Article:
Sue Roe is the author of several books, including a widely praised biography of the artist Gwen John. She lives and teaches in Brighton, England.
An accomplished scholar who's written prolifically in the area of 19th- and 20th-century French and English painting, 20th-century English literature, and 20th-century aesthetics, Roe (creative studies, Univ. of Sussex; Gwen John: A Painter's Life) here offers a collective biography that explores how Manet, Monet, Pissarro, C?zanne, and several other impressionist artists met, lived, and worked together. However scholarly Roe's background, her new book is more charming than academically rigorous. Admirably free of intellectual jargon and scholarly citation devices, it is a decidedly readable work that should engage lay readers and spur undergraduates to conduct authentic research of their own. But despite the inclusion of seemingly extensive endnotes, a bibliography, and an index, a more cerebral audience may quickly become frustrated by Roe's perplexing citation style and will be left wondering how much of the information is extrapolated from reliable sources. Recommended for public libraries.-Jennifer H. Krivickas, Yale Ctr. for British Art, New Haven Copyright 2006 Reed Business Information.
From Monet and Pissarro's first meeting in Paris in 1860 to art dealer Paul Durand-Ruel's influential 1886 Impressionist exhibition in New York City, the group known as the Impressionists Manet, Monet, Pissarro, C?zanne, Renoir, Degas, Sisley, Morisot and Cassatt struggled to build their reputations, support themselves financially and create meaningful personal lives. In this meticulously researched and vividly written book, British writer Roe (Gwen John) argues that their drive for success was the strongest unifying factor among this diverse group of artists, including the antisocial, celibate Degas, the socialist Pissarro and the chronically depressed Sisley, who resented the Impressionists' meager public appreciation until the very end of his life. Roe's nuanced portraits of these artists include personal details both small the American Cassatt's booming voice and "atrocious" French accent and significant Manet's illegitimate son and his upper-middle-class family's elaborate efforts to conceal the child's existence. The result is a comprehensive and revealing group portrait, superbly contextualized within the period's volatile political, socioeconomic and artistic shifts. Roe's book will be of great interest to both art and social historians as well as to the general reader. 16 pages of color illus., b&w illus; 1 map. (Nov.) Copyright 2006 Reed Business Information.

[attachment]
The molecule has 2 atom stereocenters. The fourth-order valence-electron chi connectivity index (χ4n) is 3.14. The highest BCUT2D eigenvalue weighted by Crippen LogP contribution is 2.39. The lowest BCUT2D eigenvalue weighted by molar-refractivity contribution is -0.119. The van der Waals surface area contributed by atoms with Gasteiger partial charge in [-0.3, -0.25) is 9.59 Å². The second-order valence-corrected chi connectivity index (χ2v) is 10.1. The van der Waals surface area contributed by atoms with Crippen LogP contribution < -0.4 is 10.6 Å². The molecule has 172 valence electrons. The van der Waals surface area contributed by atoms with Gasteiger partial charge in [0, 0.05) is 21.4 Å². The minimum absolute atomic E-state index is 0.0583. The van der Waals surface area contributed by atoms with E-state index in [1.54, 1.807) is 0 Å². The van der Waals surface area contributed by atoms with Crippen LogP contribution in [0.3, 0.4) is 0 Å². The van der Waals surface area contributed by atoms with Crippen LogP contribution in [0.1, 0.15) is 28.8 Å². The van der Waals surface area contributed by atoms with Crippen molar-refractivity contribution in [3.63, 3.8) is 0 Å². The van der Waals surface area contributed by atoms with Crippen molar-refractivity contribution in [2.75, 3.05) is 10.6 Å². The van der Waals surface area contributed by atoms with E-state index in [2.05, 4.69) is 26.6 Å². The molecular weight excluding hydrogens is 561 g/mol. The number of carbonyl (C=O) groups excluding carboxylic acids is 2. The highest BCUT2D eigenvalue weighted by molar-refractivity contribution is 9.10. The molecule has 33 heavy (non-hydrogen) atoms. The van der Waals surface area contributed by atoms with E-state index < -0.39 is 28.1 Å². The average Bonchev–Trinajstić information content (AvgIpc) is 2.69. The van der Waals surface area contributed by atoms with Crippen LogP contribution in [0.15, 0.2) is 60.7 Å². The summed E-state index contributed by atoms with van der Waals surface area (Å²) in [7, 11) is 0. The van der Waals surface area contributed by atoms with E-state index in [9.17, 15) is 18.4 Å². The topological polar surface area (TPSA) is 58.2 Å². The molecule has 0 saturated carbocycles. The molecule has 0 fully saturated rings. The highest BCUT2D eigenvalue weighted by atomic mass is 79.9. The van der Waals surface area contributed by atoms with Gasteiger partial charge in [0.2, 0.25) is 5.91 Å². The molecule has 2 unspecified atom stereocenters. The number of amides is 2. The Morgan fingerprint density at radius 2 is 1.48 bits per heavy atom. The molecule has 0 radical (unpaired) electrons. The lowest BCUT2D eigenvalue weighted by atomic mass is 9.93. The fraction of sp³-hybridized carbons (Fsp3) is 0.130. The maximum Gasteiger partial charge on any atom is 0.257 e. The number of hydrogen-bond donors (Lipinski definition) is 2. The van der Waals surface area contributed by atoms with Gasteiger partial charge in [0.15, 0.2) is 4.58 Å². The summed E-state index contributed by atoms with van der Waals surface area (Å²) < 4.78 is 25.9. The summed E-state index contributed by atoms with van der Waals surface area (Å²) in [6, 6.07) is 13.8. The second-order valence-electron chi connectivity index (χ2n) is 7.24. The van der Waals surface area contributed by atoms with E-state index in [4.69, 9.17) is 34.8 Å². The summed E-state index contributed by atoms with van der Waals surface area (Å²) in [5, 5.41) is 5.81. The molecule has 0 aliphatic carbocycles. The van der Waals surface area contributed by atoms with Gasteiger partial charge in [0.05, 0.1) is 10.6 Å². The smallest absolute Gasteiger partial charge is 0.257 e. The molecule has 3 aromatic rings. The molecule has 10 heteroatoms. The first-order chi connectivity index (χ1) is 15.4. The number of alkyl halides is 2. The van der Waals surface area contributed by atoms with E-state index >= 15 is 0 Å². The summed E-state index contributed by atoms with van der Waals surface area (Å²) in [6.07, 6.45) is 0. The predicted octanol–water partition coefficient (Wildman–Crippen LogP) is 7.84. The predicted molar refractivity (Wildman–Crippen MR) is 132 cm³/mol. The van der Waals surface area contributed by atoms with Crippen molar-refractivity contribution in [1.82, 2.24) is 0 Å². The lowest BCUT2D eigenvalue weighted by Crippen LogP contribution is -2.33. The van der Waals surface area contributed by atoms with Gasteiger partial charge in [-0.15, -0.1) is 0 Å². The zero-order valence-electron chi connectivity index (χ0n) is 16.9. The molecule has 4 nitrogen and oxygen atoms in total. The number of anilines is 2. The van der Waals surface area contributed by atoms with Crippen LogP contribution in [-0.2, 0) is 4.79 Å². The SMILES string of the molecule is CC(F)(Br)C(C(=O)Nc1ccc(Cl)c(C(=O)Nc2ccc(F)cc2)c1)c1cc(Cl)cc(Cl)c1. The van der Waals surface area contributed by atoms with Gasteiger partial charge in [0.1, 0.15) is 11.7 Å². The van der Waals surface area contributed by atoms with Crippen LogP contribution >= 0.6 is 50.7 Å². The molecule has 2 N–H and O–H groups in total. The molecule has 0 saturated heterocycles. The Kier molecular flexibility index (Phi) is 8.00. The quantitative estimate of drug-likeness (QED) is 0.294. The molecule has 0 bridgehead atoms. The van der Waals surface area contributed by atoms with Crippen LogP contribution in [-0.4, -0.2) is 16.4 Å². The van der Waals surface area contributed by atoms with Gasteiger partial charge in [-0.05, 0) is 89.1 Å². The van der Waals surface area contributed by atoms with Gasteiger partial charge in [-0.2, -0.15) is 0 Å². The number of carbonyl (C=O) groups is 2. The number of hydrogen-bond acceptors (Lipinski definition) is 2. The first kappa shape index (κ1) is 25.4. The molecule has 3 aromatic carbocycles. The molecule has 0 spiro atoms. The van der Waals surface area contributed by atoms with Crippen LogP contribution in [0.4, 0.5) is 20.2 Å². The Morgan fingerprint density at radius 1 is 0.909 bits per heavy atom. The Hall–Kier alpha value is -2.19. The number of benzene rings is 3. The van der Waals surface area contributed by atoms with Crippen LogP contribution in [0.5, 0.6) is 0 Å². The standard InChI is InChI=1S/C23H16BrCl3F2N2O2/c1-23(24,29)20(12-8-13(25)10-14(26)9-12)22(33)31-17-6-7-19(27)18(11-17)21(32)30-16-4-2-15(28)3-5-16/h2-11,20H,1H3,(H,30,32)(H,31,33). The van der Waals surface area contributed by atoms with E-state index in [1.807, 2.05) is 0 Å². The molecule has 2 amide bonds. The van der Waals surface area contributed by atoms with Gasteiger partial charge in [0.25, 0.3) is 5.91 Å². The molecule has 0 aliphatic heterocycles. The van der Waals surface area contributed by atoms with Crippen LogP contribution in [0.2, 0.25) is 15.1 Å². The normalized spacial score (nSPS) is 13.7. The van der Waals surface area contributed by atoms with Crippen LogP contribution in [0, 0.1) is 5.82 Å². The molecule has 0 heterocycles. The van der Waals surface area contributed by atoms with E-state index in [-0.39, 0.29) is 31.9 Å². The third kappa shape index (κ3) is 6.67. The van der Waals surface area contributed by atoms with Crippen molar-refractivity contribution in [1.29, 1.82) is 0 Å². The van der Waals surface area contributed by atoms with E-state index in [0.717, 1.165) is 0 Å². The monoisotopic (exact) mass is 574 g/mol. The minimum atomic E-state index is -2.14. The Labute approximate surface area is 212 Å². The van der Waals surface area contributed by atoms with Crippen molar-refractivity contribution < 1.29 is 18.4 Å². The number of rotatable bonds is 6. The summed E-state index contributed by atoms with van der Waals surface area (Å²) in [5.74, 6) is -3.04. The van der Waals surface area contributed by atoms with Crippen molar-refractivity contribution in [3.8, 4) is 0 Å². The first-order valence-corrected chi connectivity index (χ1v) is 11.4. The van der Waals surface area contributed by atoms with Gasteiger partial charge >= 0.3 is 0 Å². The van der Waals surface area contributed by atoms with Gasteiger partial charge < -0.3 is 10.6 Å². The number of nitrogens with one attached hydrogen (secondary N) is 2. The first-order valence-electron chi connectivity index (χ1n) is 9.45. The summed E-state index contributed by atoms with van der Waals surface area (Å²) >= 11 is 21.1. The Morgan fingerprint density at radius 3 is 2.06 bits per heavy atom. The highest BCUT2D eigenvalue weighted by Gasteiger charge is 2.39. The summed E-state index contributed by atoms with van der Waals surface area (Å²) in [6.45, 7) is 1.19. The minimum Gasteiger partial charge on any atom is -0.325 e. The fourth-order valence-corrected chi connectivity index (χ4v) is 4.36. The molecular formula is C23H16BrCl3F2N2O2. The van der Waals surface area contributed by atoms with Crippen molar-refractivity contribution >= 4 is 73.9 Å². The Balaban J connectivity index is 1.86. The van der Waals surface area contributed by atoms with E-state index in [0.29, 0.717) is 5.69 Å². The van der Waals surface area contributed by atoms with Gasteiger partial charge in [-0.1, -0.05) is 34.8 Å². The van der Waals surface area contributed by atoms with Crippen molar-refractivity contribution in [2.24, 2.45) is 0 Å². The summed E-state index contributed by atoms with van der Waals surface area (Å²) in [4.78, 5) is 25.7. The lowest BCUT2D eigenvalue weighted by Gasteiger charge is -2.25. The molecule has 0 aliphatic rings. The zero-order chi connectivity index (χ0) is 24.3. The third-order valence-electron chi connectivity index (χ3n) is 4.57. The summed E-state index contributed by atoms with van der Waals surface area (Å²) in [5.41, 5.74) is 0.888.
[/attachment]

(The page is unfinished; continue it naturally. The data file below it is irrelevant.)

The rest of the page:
"Charming... a decidedly readable work that should engage lay
readers and spur undergraduates to conduct authentic research of
their own."--Library Journal
"Meticulously researched and vividly written...a comprehensive and revealing group portrait."--Publishers Weekly
"Roe constructs a penetrating group portrait...scintillatingly detailed and empathic."--Booklist (starred review)
"Wonderful...Roe has a lively writing style and does a good job of delineating the personalities of each artist."--Providence Journal
"Exceptionally detailed and thoroughly researched....Roe has done an admirable job of unearthing...countless...source materials."--San Francisco Chronicle